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Buckeye roots grow deep AT UO.

Byline: Mark Baker The Register-Guard

There are buckeyes in Eugene. And we're not talking about Ohio State University alumni, although there are some of those around, too.

We're talking about real buckeyes, the nutlike seeds that grow on the trees of the same name.

And they are - gasp! - on the University of Oregon campus.

"They're called buckeyes because it looks like the eye of a buck," said Phil Carroll, a UO groundskeeper, as he examined the golf ball-size dark brown nut he'd just scooped off the ground below the buckeye tree in front of the UO's Lillis Business Complex on East 13th Avenue. The nut does indeed look like the ogling eye of a deer.

The UO football team's upcoming rematch with Ohio State in the Rose Bowl - 52 years after the top-ranked Buckeyes beat the underdog Ducks, 10-7, in the Jan. 1, 1958, game - got Carroll, a tree nut and former president of the Eugene Tree Foundation, to thinking earlier this month about the history of the buckeye tree on campus.

One of Carroll's thoughts was this: "Wait a minute, Oregon lost that game. Why did (Ohio State) give us a tree?"

According to an article in the Oregon Daily Emerald on April 14, 1958 - the day after the tree was planted by UO football coach Len Casanova and some of his players from that year's Rose Bowl team - the now-60-foot-tall buckeye tree was a gift sent by Ohio Gov. William O'Neill.

A photo that ran on the front page of the Emerald shows Casanova with a shovel, dumping dirt around the buckeye sapling being held by quarterback Jack Crabtree, as a couple of other players and a UO cheerleader look on. But another image of the planting - in front of what was then Commonwealth Hall - in the UO's Special Collections & University Archives, includes a caption that says the tree was a gift from Ohio State president Novice Gail Fawcett, who "was so impressed with the way UO played that he sent the buckeye tree anyway." The caption also says that UO president O. Meredith Wilson bet a Douglas fir tree on the game.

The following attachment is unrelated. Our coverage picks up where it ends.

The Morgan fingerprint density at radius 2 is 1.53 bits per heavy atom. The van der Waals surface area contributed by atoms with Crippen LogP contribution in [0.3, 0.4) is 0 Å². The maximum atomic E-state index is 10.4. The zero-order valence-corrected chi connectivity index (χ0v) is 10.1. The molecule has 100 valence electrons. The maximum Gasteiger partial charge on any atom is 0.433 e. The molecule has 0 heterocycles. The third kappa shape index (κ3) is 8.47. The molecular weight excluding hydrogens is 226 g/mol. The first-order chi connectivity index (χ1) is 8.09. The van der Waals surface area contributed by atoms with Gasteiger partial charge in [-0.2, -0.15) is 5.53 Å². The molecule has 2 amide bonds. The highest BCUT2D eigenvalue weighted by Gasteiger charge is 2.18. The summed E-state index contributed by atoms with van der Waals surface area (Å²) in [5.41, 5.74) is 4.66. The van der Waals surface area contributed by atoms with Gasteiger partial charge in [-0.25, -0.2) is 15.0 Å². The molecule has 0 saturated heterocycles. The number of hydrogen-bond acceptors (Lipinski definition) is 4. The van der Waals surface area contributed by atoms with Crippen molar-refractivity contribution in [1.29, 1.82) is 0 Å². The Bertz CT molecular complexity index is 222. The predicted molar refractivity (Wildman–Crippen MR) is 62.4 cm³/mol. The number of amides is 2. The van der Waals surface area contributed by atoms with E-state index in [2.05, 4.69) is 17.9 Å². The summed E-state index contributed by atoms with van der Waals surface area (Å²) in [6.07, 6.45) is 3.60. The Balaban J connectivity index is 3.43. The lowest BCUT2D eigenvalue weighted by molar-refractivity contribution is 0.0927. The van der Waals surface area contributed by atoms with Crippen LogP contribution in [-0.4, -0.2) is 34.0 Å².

Carroll, fascinated by the buckeye tree's history, unearthed these facts with the help of others on the UO grounds crew after the UO football team beat Oregon State on Dec. 3, thus earning the Rose Bowl bid and the rematch with Ohio State.

Carroll even contacted Ohio State to inquire about the fate of the Douglas fir tree sent to the Buckeye State. Is it still on the Ohio State campus more than five decades later?

If so, no one can find it.

Carroll spoke with Ohio State's public relations department, and exchanged e-mails with Stephen Volkmann, an Ohio State landscape architecture professor.

"They said they were looking, but that's been two weeks now," Carroll said on Tuesday.

Eugene tree expert Whitey Lueck has a theory.

"If they sent (a Douglas fir) from the west side of the Cascades, it probably didn't survive," Lueck said. A Douglas fir sapling from Eastern Oregon might be hardy enough to withstand Ohio's harsh winters and foreign soil conditions, but not one from Western Oregon, he said.

Carroll said the UO tree atlas, a listing of trees on campus, lists the buckeye tree as of the species Aesculus octandra, also known as the yellow buckeye, native to southeastern Ohio and so-called for its yellow leaves in the spring and summer. Ohio's state tree, designated in 1953, is Aesculus glabra, or the Ohio buckeye.

Buckeye trees are often confused with Aesculus hippocastanum, or the horsechestnut tree, a native of southeastern Europe. Horsechestnuts grow brown nuts similar to buckeyes.

There are a few other buckeye trees in Eugene, but they're California buckeyes, some of which grow in parts of Southern Oregon, Lueck said.

And European horsechestnut trees line Jefferson Street in Eugene between Seventh and 10th avenues. Those trees, thought to have been planted during World War I, are part of the Eugene Tree Foundation's Legacy Tree Program that Carroll helped start after moving here from Pennsylvania in 2001. The program is "a way to tell stories about Eugene over the years," Carroll said.
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Title Annotation:City/Region; A "tree nut" on the University of Oregon campus finds out about the history of a gift from Ohio State
Publication:The Register-Guard (Eugene, OR)
Date:Dec 26, 2009
Words:693
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